It's totally normal to have a mix of feelings before your wedding date, but it can also be overwhelming. There are so many nerve-wracking things to do, and it's natural to wonder about the DJ list or the color of the bridesmaids dresses. Things are much more complicated for weddings in which one member of the couple is currently serving a prison sentence.
How to Marry a Prisoner
Regulations for marrying a prisoner will vary from prison to prison, but most institutions require a Marriage Packet Request to get permission to marry the prisoner. To accomplish this, simply make an inmate request for a marriage packet. Once the forms are completed by both of you, you'll need to send it back to the prison facility with the requested fees. This can run anywhere between $150 to $175 on average and usually needs to be sent through a money order.
There are also mandatory documents you'll need to have in order to prove that you are of legal age to marry and that you are a citizen in the country you wish to marry. Some institutions will also require that you provide a copy of your birth certificate or other official identification.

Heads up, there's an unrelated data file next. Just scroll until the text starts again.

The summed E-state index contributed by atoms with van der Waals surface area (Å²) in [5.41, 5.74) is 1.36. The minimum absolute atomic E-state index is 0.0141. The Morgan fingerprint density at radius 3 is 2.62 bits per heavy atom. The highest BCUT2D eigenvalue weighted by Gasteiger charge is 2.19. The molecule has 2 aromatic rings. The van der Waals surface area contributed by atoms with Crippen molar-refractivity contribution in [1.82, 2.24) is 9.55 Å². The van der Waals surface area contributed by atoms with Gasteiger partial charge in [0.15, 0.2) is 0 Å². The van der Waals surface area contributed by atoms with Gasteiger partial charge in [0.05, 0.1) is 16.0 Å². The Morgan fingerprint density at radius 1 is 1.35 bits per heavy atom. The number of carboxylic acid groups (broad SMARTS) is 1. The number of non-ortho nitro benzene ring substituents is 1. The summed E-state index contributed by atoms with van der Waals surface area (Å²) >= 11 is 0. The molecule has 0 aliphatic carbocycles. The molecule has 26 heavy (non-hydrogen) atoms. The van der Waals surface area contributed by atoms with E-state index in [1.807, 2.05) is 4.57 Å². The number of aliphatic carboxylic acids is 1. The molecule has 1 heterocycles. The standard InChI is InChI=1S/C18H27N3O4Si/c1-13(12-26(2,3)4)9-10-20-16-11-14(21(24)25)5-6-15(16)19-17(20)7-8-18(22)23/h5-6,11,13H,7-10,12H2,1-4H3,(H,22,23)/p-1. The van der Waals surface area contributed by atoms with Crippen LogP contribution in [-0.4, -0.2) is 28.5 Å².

Planning the Wedding
To put together the wedding, you'll need to work with a Family Visiting Coordinator. This will be your contact for arranging the wedding once permission has been received to marry the prisoner. Then, you'll choose an officiant. Your prison will most likely give you a list of approved pastors to choose from. Be prepared for their fees and how to pay them at the ceremony, which is most traditionally with a money order.
You'll also need a witness for the wedding. Simply bring a guest who is on your fiance's approved visitor list. Alternatively, you can use one of the inmates who work in the visiting area. Finally, you'll need a marriage certificate which will also require a fee. Depending on the prison facility's regulations, you may be allowed time together after the ceremony for wedding pictures accompanied by a short and private visit together.
Marrying someone in prison is generally discouraged, so it's recommended to talk to others who have married prisoners in order to better understand how difficult the role may be for you both long-term. This can also help you see how, upon your spouse's release from prison, the two of you will each have to make major life-changing adjustments.
Unfortunately, there is an alarming divorce rate for marriages under these circumstances. In 1996, The Aleph Institute found that couples where one spouse was incarcerated for one year or more got divorced 85% of the time. It also means that getting married to a prisoner involves jumping through a lot of legal hoops and possibly experiencing moments of heartache.